Zero sum thinking is always tempting: One person or one group’s gain must inevitably come at another’s loss. Such logic has kept white Southerners in political line for a long time.

But what if it’s not catering to the already well-off that lifts all boats? What if a rising tide of equality would give Kentucky the lift it needs? What if Kentucky made a fraction of the commitment to education that has put Massachusetts (or, as some say, Taxachussetts) in the economic cat bird’s seat. What if there were fewer guns and more decent housing? Fewer inmates and more breadwinners? 

Beshear has given the supermajority a chance to redeem itself by upholding his veto of tough-on-crime HB 5. He rightly called it an “unwieldy bill that would criminalize homelessness and significantly increase incarceration costs without any additional appropriation.”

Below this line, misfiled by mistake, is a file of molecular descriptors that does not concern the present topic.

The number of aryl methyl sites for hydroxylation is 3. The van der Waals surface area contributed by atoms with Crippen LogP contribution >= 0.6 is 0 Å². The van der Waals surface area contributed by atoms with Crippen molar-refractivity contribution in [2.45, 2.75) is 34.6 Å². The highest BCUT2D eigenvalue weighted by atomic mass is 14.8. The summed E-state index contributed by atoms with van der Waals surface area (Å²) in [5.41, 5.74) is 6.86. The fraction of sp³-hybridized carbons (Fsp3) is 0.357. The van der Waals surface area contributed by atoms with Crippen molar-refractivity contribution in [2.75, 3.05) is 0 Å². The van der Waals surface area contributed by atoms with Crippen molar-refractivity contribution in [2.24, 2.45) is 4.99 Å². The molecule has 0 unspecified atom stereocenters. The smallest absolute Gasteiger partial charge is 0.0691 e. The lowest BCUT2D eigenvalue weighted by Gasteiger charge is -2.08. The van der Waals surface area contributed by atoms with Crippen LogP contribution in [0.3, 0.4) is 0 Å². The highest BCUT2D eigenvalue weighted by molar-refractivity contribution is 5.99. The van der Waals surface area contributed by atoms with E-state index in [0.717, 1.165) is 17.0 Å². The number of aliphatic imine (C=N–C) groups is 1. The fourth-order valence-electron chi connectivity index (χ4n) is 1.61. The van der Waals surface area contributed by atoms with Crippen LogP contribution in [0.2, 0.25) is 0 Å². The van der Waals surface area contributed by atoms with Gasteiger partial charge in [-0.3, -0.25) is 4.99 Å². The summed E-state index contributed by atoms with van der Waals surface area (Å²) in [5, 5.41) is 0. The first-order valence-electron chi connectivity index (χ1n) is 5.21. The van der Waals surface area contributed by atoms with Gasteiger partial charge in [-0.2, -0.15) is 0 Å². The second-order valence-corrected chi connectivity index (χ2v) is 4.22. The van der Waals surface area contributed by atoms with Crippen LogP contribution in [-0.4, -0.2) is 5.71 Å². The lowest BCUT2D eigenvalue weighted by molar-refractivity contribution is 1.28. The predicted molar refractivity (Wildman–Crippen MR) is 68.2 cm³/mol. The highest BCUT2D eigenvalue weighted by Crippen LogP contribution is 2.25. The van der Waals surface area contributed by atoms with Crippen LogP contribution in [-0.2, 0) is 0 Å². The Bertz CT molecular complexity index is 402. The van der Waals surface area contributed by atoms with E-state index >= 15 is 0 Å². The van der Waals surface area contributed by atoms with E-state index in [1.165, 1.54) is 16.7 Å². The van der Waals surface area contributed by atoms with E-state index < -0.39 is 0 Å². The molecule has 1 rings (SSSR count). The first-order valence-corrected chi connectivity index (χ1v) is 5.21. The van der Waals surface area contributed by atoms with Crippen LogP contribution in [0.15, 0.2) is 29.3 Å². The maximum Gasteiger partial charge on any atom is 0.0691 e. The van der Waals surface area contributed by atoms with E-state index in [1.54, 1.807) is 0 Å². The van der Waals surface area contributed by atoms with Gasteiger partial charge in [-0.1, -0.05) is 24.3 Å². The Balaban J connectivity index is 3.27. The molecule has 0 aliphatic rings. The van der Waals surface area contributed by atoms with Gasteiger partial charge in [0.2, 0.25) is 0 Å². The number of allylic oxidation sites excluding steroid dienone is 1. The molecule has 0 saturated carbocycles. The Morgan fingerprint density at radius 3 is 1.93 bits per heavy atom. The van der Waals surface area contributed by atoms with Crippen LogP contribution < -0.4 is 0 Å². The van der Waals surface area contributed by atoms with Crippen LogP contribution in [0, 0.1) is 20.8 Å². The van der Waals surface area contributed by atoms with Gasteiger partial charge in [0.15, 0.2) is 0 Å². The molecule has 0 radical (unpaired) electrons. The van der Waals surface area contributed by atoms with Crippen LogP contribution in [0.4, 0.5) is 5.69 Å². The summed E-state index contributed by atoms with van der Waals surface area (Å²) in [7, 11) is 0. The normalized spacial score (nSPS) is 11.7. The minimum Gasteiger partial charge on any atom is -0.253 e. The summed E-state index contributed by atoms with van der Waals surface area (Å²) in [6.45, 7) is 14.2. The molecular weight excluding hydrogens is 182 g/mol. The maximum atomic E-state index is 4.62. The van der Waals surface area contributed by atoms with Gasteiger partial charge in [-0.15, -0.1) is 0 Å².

Lawmakers can come back next year and enact the parts of HB 5 that make sense. 

Meanwhile, this legislature has demonstrated nothing so much as the need to teach young Kentuckians how to think critically — about race, equality, inclusion and who they trust to lead them into the future, not the past.

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Written by Jamie Lucke, the publisher of the Kentucky Lantern. Cross-posted from the Kentucky Lantern.



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Kentucky Lantern

The Kentucky Lantern is an independent, nonpartisan, free news service. We’re based in Frankfort a short walk from the Capitol, but all of Kentucky is our beat.